15

We are persuaded that the district court's failure to submit separate federal and state law instructions constituted error because they have different characteristics and different burdens of proof. Eighth amendment claims under the United States Constitution and assault and battery claims under the laws of Illinois are distinct. "A prison guard's liability for the use of excessive force under 42 U.S.C. Sec. 1983 is not co-extensive with the common law tort liability for battery." Freeman v. Franzen, 695 F.2d 485, 492 (7th Cir.1982), cert. denied, 463 U.S. 1214, 103 S.Ct. 3553, 77 L.Ed.2d 1400 (1983).

16

The distinction between these types of claims is perhaps most apparent in Sec. 1983 cases involving relatively minor tortious conduct. The eighth amendment protection against cruel and unusual punishment is "nowhere nearly so extensive as that afforded by the common law tort action for battery." Johnson v. Glick, 481 F.2d 1028, 1033 (2d Cir.), cert. denied, 414 U.S. 1033, 94 S.Ct. 462, 38 L.Ed.2d 324 (1973). Thus, some injuries are so minor that they "may not constitute a violation of the constitution but only amount to a state tort claim." Ware v. Reed, 709 F.2d 345, 354 (5th Cir.1983). For this reason, the court of appeals for the fifth circuit has held that a trial court commits reversible error by failing to charge the jury with separate instructions on the plaintiff's state law battery and federal eighth amendment claims. See id.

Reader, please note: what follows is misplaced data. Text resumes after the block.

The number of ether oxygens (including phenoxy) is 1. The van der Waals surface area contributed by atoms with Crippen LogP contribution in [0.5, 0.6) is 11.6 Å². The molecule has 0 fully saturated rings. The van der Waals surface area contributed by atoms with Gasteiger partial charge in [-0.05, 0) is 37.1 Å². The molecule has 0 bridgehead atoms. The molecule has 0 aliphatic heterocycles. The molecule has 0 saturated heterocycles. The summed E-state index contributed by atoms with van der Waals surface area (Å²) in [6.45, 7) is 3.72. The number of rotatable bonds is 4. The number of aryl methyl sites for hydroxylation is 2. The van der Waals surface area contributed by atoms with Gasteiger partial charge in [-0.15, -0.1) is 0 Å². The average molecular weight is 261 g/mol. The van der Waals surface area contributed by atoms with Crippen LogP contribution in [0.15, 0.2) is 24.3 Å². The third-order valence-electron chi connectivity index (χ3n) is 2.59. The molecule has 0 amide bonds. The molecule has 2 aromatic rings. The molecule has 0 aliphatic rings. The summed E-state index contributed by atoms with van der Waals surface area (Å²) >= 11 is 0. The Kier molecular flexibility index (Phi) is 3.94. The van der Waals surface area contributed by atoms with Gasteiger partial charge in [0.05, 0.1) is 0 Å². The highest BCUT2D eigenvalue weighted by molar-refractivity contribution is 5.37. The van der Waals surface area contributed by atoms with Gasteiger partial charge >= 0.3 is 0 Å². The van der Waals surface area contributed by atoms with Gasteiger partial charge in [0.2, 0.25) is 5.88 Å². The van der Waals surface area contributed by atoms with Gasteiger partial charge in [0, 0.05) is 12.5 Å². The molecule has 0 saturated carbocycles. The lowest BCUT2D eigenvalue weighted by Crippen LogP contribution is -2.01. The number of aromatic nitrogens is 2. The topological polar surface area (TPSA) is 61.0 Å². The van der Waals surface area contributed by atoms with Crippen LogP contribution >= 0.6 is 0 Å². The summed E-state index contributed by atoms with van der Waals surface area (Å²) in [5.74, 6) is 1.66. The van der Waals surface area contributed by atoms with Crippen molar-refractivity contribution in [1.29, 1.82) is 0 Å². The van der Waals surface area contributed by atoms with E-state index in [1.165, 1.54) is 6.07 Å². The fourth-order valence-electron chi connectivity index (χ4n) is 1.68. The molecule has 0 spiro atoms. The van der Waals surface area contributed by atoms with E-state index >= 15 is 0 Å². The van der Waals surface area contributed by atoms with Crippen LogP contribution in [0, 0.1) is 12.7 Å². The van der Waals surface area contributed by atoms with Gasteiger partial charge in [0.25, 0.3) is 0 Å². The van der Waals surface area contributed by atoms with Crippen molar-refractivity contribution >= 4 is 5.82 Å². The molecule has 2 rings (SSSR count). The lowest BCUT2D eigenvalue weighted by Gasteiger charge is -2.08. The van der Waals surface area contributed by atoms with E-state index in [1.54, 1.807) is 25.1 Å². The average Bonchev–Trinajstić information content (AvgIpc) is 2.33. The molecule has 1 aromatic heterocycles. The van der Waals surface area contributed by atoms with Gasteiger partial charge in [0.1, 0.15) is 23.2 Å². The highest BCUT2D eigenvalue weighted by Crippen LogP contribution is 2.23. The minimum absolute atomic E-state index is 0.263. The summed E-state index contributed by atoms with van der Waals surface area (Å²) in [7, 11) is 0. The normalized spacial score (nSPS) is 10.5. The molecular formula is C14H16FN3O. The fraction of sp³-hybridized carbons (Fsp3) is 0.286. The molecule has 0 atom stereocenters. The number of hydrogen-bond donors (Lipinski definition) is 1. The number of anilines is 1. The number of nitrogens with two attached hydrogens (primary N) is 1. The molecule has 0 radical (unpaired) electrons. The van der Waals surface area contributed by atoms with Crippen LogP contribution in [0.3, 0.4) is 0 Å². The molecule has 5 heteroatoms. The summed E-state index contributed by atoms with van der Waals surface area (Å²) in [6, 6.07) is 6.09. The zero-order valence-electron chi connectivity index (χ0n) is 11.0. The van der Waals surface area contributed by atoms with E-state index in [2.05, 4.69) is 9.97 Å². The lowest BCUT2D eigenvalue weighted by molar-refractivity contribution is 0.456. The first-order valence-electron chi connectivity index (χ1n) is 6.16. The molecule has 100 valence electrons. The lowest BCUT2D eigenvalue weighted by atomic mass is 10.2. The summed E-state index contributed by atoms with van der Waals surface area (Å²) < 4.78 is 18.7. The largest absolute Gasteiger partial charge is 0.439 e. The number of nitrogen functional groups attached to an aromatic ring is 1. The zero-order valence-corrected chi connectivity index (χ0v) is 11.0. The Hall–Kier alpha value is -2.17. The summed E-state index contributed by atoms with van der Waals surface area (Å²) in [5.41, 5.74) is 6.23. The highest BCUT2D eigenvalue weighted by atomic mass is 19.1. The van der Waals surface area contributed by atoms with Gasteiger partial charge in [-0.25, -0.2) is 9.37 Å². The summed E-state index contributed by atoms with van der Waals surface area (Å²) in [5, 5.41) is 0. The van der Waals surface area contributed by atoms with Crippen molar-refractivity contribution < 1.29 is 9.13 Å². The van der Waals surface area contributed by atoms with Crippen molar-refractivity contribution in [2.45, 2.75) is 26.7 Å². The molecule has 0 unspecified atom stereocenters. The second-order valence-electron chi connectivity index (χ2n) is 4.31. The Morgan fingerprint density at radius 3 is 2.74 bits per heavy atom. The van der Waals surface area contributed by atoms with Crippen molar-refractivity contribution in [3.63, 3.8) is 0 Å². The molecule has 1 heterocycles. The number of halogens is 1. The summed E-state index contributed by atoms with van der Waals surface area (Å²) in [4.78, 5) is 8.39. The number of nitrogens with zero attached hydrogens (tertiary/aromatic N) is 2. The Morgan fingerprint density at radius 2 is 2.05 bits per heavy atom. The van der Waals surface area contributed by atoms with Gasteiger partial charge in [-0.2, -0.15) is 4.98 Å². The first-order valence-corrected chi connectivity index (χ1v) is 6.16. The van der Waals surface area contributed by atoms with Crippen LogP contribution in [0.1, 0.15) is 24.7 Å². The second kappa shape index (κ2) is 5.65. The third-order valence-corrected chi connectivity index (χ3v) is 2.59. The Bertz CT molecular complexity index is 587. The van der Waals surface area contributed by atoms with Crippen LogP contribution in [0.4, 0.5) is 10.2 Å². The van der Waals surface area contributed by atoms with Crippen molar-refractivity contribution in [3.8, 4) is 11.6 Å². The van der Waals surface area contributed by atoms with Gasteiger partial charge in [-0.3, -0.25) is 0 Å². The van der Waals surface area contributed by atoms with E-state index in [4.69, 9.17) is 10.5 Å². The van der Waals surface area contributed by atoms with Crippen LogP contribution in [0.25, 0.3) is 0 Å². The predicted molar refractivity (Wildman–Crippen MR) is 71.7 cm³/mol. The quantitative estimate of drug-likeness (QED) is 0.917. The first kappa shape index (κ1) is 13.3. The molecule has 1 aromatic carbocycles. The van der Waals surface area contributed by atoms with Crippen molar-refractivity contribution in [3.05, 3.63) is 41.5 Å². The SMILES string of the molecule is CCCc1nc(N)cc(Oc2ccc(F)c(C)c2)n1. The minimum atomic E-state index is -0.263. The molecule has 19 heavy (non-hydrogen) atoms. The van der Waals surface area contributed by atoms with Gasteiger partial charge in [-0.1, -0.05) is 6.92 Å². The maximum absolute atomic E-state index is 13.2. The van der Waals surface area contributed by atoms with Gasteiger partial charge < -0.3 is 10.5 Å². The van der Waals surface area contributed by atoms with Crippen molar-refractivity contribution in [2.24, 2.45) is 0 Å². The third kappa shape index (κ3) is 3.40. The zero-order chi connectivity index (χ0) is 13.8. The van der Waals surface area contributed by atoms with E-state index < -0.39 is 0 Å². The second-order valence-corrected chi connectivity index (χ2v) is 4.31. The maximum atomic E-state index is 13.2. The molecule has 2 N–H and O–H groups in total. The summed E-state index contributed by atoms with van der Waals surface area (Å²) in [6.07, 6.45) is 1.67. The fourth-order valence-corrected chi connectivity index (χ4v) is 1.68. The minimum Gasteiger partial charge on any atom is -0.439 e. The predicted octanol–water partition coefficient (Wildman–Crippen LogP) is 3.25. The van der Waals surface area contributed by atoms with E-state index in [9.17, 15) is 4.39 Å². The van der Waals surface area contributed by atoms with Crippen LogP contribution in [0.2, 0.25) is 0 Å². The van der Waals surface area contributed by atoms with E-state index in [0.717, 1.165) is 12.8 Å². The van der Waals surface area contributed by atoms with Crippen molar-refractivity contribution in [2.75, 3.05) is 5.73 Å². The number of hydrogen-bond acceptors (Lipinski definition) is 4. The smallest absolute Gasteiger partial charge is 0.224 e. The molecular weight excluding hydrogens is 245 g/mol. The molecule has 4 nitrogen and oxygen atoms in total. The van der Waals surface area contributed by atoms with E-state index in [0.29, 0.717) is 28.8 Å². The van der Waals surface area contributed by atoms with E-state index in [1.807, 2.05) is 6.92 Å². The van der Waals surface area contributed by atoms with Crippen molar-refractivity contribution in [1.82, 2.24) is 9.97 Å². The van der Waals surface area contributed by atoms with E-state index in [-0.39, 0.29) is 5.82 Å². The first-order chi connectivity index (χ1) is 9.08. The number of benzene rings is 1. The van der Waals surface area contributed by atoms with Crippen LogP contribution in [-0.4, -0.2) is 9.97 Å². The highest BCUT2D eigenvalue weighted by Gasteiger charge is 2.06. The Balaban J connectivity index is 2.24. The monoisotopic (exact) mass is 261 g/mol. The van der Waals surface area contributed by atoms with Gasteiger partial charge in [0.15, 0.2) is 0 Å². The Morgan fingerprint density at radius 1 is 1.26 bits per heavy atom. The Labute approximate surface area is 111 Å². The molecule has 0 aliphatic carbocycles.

17

Defendants' counsel urges us to disregard the reasoning applied in Ware v. Reed, supra, because, he explains, in the case at bar, unlike Ware, the conduct for which the plaintiff seeks relief is the use of deadly force; he also argues that the unjustified use of deadly force constitutes a common law tort, as well as a constitutional infraction so that, in this case the state and federal claims are in fact merged. Notwithstanding this factual distinction, we decline to read the Ware case so narrowly. The gravity of the conduct and the seriousness of the consequent inmate injury are but two of the factors courts consider in determining whether the use of physical force by a correction officer constitutes an eighth amendment violation.

18

In determining whether the constitutional line has been crossed, a court must look to such factors as the need for the application of force, the relationship between the need and the amount of force that was used, the extent of the injury inflicted, and whether force was applied in good faith effort to maintain or restore discipline or maliciously and sadistically for the purpose of causing harm.

19

Johnson, supra, 481 F.2d at 1033, quoted with approval in Soto v. Dickey, 744 F.2d 1260, 1268 (7th Cir.1984); Lock v. Jenkins, 641 F.2d 488, 496 (7th Cir.1981).

20

Ignoring all factors other than the amount of force used and the extent of the injury inflicted in distinguishing between federal constitutional and state tort claims would require us to deprive an inmate, upon whom a prison guard has undertaken serious action, of an opportunity for direct adjudication of his state battery claim. The better course is to distinguish for the jury the separate common law and constitutional claims.

21

However, failure separately to so instruct would not of itself warrant reversal unless the instructions, considered in their entirety and in a common sense manner, misled the jury regarding the law. See Ramsey v. American Air Filter Co., Inc., 772 F.2d 1303, 1312 (7th Cir.1985); Wilk v. American Medical Association, 719 F.2d 207, 218-19 (7th Cir.1983), cert. denied, 467 U.S. 1210, 104 S.Ct. 2399, 81 L.Ed.2d 355 (1984). Because we find that the district court judge's "merged" instructions failed to convey correct guidance regarding the burden of proof on the defendant's affirmative defense to the plaintiff's battery claim, we are persuaded that the merged instructions constitute reversible error.